‘We think that our coin hoard was brought to the Island at about the time of the Roman invasion, possibly for safekeeping away from the Roman armies.

‘There were no Roman coins found in our hoard which could possibly mean our coins were gathered and removed from Gaul before Roman coinage had been introduced.

‘The coins may have been stored in Jersey for some time after the Roman onslaught and for whatever reason buried in Jersey together in one pit.

The preponderance of gold objects in this part suggests that they were in circulation before Caesar’s conquest of Gaul which began in 58 BC.

Due to the following years of tribal suppression it is likely that the wealth of the region that was not seized by the Romans would have been removed from the territory and hidden for safe-keeping.

image

Determined Reg Mead and Richard Miles spent decades searching a field in Jersey after hearing rumours that a farmer had discovered silver coins while working on his land. This image from 2012 shows them finding part of the hoard

image

Metal detector Reg Mead (centre, back, blue polo shirt) watches as archaeologists unearth the Celtic coin hoard back in 2012

image

The two stashes could have been hidden together as Roman legions advanced through what is now France in the first century BC. Researcher Neil Mahrer from Jersey Heritage examines part of the hoard

image

The preponderance of gold objects in this part suggests that they were in circulation before Caesar’s conquest of Gaul which began in 58 BC. A closeup of examinations of the hoard

Related Posts

Mike McCarthy Is Reportedly ‘Fed Up’ With Jerry Jones

(Photo by Richard Rodriguez/Getty Images) The Dallas Cowboys headed into the 2023 NFL season with high hopes of being a legitimate Super Bowl title contender in the NFC, as the team was stacked on both sides of the football while being led by stars Dak …

Read more

Stephen A. Smith Demands ‘Drug Test’ for Jerry Jones After Alleged Lies About Mike McCarthy

Mike McCarthy has managed to earn another year as the head coach of the Dallas Cowboys and analysts as well as fans are in shock. After losing in blowout fashion…

Read more

Mike McCarthy Issues Strong Warning to Sam Williams Following Cowboys DE’s Marijuana Arrest: ‘He Needs to Learn from This’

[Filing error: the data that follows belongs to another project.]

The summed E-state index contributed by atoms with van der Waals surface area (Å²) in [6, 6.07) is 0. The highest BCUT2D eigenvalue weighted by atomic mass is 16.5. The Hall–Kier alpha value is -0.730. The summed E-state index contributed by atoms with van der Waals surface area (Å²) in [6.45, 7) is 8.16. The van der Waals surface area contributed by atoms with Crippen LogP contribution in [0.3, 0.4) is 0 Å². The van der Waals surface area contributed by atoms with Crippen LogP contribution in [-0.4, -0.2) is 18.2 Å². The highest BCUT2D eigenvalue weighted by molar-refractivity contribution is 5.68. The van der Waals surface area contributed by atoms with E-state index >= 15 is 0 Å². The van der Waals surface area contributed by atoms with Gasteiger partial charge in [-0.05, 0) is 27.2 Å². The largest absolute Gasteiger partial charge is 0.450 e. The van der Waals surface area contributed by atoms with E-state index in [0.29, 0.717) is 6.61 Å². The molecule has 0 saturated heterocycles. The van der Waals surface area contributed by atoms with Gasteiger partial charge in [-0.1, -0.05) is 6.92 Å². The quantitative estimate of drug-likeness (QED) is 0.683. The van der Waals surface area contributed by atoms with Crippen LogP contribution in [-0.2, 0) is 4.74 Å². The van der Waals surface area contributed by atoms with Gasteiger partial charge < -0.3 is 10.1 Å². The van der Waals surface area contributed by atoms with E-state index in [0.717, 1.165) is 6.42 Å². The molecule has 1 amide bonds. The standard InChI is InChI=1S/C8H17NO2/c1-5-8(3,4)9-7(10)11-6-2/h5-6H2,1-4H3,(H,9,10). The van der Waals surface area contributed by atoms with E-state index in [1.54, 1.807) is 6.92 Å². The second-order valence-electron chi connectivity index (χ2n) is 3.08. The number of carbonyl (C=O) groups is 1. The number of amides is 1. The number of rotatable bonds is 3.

Dallas Cowboys EDGE defender Sam Williams was arrested on Sunday on charges of possession of a controlled substance and unlawful carrying of a weapon, according to a report from Frisco police. It was Williams’ second run-in with the police after his selection …

Read more

Wife of NFL Legend Michael Irvin Faces Battle with Early-Onset Alzheimer’s

The 58-year-old wife of Dallas Cowboys legend Michael Irvin is reportedly suffering from early-onset Alzheimer’s. The NFL Hall of Famer made the announcement Monday during the soft opening of his new sports bar in The Colony, Texas, according to the Fort …

Read more

Former NFL MVP and Hollywood Star Roman Gabriel, Co-star with John Wayne, Passes Away at 83; Rams Honor Their Legendary Pioneer

Gabriel won NFL MVP in 1969 with 24 passing touchdowns and five rushing TDs While playing football, Gabriel starred in a Hollywood movie with John Wayne DailyMail.com provides all the latest international sports news  By Associated Press and Eric Blum …

Read more

Jason Kelce Confesses to Going Commando Except for Workouts in Hilarious Chat with Brother Travis on New Heights: ‘My Boys Need Their Freedom’

Jason Kelce has spoken about his dislike for underwear before on New Heights But he reaffirmed his viewpoint on this week’s New Heights with brother Travis DailyMail.com provides all the latest international sports news By Jack Bezants Published: 12:37 …

Read more

Leave a Reply

Your email address will not be published. Required fields are marked *